Trials & Tribulations: Advice for Life, Love and the Pursuit of Happiness
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Korea building sub capable of launching nuclear missiles, analysts say. Boris Johnson faces probe over alleged links to U. The severed humans were a miserable lot, Aristophanes says. Finally, Zeus, moved by pity, decided to turn their sexual organs to the front, so they might achieve some satisfaction in embracing. It is no mistake that Plato gives Aristophanes the most outlandish of speeches. This diagnosis should sound familiar to our ears. It is a profoundly moving, beautiful, and wistful account. On one hand, of course, Aristophanes means something quite literal: the wound perpetrated by Zeus.
Humans are inherently wounded, the Greek philosophers agreed. At the very least, they concluded, we are prone to fatal habits, seemingly engrained in our nature. Humans insist on looking for satisfaction in things that cannot provide real or lasting fulfillment. These false lures include material goods, also power, and fame, Aristotle explained. A life devoted to any of these goals becomes quite miserable and empty. Christian philosophers, led by Augustine, accepted this diagnosis, and added a theological twist.
Love, Life and the Pursuit of Happiness
Pursuit of material goods is evidence of the Fall, and symptomatic of our sinful nature. Thus, we are like aliens here in this world — or as the Medievals would put it, pilgrims, on the way to a supernatural destination. Humans seek to satisfy desire in worldly things, Augustine says , but are doomed, because we bear a kernel of the infinite within us. Thus, finite things cannot fulfill. We are made in the image of God, and our infinite desire can only be satisfied by the infinite nature of God. In the 17th century, French philosopher Blaise Pascal offered an account of the wound of our nature more in tune with secular sensibilities.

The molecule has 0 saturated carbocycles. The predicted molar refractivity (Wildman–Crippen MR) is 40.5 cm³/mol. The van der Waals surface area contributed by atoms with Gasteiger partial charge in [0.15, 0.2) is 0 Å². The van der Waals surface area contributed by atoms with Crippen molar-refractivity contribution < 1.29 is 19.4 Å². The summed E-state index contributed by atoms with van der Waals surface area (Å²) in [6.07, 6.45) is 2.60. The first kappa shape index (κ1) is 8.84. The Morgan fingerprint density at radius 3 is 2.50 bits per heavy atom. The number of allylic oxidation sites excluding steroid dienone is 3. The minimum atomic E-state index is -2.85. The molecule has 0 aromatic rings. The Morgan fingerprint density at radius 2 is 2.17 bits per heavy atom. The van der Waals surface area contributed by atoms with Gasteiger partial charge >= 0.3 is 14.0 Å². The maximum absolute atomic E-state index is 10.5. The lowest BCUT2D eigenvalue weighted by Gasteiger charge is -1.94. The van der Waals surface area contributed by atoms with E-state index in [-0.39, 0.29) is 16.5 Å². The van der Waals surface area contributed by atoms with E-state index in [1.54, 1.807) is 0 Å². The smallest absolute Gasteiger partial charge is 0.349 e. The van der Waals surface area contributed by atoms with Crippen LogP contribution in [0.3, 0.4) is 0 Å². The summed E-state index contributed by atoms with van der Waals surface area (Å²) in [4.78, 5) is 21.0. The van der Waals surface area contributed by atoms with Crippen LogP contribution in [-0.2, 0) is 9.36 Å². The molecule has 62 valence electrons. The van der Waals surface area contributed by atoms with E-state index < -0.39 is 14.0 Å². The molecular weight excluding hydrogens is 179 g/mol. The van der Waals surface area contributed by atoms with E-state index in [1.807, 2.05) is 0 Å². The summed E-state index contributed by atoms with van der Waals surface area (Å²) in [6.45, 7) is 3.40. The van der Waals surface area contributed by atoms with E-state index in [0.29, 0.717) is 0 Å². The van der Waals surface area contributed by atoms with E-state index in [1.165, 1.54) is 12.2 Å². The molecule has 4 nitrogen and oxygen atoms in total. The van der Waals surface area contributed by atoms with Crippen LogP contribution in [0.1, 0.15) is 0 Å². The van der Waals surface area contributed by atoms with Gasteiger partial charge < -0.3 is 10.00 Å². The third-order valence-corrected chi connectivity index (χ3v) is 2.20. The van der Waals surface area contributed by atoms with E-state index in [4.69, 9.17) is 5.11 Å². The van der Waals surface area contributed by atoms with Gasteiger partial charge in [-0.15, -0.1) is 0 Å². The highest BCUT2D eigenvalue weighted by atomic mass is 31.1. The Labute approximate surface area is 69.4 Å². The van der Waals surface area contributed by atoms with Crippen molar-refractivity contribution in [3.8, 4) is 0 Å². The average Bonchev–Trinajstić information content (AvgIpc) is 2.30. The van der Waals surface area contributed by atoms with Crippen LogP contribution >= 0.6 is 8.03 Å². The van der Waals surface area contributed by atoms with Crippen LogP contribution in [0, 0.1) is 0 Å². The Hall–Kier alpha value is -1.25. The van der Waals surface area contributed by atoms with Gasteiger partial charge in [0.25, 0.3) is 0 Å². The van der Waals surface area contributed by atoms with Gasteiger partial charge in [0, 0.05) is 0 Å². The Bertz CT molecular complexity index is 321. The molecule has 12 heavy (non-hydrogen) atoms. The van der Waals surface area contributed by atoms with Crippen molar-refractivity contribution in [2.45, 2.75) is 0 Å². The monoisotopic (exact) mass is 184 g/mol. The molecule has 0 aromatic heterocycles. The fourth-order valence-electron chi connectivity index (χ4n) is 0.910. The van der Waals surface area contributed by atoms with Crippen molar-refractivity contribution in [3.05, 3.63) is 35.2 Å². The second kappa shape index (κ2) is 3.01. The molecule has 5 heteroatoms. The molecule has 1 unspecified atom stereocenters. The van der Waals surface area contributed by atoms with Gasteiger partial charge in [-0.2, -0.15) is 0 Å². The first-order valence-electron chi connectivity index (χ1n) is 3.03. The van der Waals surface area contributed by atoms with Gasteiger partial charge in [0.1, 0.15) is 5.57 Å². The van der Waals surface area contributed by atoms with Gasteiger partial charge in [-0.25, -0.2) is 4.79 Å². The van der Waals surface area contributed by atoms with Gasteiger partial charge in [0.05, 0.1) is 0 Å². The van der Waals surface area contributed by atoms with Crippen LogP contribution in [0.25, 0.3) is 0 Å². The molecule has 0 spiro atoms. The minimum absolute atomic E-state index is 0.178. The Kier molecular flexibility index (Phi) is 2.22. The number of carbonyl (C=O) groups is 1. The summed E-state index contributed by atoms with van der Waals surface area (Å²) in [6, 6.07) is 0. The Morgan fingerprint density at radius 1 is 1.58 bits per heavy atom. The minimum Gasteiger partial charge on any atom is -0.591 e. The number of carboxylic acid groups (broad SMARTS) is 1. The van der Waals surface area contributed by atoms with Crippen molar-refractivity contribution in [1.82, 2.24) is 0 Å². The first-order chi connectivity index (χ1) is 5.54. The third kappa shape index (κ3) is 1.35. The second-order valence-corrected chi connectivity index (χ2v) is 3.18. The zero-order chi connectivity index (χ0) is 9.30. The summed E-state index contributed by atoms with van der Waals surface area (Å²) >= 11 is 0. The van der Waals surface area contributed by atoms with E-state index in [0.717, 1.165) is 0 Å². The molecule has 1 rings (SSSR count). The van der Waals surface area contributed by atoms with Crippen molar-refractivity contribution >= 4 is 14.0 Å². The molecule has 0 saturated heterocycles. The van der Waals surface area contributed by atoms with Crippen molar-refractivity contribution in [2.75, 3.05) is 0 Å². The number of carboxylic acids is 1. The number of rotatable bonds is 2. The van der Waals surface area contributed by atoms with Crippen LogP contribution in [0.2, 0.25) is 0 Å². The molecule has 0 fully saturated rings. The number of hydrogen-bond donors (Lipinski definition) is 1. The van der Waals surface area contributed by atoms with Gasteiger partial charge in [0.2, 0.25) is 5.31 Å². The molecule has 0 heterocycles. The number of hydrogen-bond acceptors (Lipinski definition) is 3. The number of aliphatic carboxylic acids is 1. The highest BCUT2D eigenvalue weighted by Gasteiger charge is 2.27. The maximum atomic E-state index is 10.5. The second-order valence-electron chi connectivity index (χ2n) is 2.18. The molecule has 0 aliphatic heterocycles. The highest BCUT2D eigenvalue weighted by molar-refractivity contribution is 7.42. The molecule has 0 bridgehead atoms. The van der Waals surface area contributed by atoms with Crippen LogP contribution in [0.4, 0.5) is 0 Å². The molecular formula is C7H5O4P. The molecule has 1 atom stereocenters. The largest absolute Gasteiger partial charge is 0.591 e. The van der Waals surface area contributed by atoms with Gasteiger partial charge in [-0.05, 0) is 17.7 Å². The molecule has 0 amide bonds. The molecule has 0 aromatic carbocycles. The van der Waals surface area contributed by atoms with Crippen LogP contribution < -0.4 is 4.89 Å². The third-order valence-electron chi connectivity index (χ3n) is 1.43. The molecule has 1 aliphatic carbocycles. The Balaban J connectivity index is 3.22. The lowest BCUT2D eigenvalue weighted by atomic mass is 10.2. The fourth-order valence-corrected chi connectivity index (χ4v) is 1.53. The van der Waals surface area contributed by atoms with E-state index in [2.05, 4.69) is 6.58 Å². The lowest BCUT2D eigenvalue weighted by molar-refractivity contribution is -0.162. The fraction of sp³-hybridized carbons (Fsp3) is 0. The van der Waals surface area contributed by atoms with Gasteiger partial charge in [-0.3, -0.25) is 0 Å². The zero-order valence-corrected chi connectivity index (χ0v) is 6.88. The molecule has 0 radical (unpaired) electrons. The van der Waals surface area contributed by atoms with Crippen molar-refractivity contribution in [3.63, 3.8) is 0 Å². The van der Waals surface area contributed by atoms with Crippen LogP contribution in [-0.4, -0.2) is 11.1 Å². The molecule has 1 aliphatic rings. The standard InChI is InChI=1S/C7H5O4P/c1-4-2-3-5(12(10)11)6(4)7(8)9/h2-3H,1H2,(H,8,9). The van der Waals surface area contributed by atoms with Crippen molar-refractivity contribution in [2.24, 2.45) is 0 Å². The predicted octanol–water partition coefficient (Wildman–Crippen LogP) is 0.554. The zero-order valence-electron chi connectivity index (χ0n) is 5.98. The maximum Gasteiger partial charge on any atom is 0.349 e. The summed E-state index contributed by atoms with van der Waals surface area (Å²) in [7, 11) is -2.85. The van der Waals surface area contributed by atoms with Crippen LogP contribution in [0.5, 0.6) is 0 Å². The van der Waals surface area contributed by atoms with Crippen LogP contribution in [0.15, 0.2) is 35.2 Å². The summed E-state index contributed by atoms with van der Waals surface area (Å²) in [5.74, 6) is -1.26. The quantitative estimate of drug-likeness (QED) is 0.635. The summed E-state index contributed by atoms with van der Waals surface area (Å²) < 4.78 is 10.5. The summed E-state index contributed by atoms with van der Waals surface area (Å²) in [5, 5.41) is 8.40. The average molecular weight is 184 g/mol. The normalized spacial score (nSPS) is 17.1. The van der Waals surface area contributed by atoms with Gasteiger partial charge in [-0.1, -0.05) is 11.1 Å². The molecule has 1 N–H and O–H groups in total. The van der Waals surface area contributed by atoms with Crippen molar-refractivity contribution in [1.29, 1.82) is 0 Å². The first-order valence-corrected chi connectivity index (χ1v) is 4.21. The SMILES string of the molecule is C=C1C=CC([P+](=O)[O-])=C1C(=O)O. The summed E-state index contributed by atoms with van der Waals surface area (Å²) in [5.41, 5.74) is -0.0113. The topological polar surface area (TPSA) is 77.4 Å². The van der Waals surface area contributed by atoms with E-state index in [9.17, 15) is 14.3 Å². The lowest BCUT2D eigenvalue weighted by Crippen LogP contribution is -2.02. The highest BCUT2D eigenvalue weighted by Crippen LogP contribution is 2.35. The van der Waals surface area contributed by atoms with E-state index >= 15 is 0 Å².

He claimed that the source of our sins and vices lay in our inability to sit still, be alone with ourselves, and ponder the unknowable. We seek out troublesome diversions like war, inebriation or gambling to preoccupy the mind and block out distressing thoughts that seep in: perhaps we are alone in the universe — perhaps we are adrift on this tiny rock, in an infinite expanse of space and time, with no friendly forces looking down on us.
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The wound of our nature is the existential condition, Pascal suggests: thanks to the utter uncertainty of our situation, which no science can answer or resolve, we perpetually teeter on the brink of anxiety — or despair. Your soulmate, Hollywood says, may take a surprising, unexpected form — she may seem your opposite, but you are inexplicably attracted nonetheless. Alternately, your beloved may appear to be initially boorish or aloof. But you find him to be secretly sweet. Hollywood films typically ends once the romantic heroes find their soulmates, offering no glimpse of life post-wedding bliss, when kids and work close in — the real test of love.
These are people who finish out their lives together and still cannot say what it is they want from one another. What if in your search for true love, you cast about waiting or expecting to be star-struck — in vain? Is this one reason why, as the Pew Research Center reports , we see a record number of unmarried Americans?
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Alternately, what if you dive into a relationship, marriage even, expecting the luster and satiation to endure, but it does not, and gives way to…ordinary life, where the ordinary questions and doubts and dissatisfactions of life reemerge and linger? In his book Modern Romance , actor and comedian Aziz Ansari tells of a wedding he attended that could have been staged by Aristophanes himself:.
They were saying the most remarkable things about each other. Romance is often the start of many headaches and heartaches.
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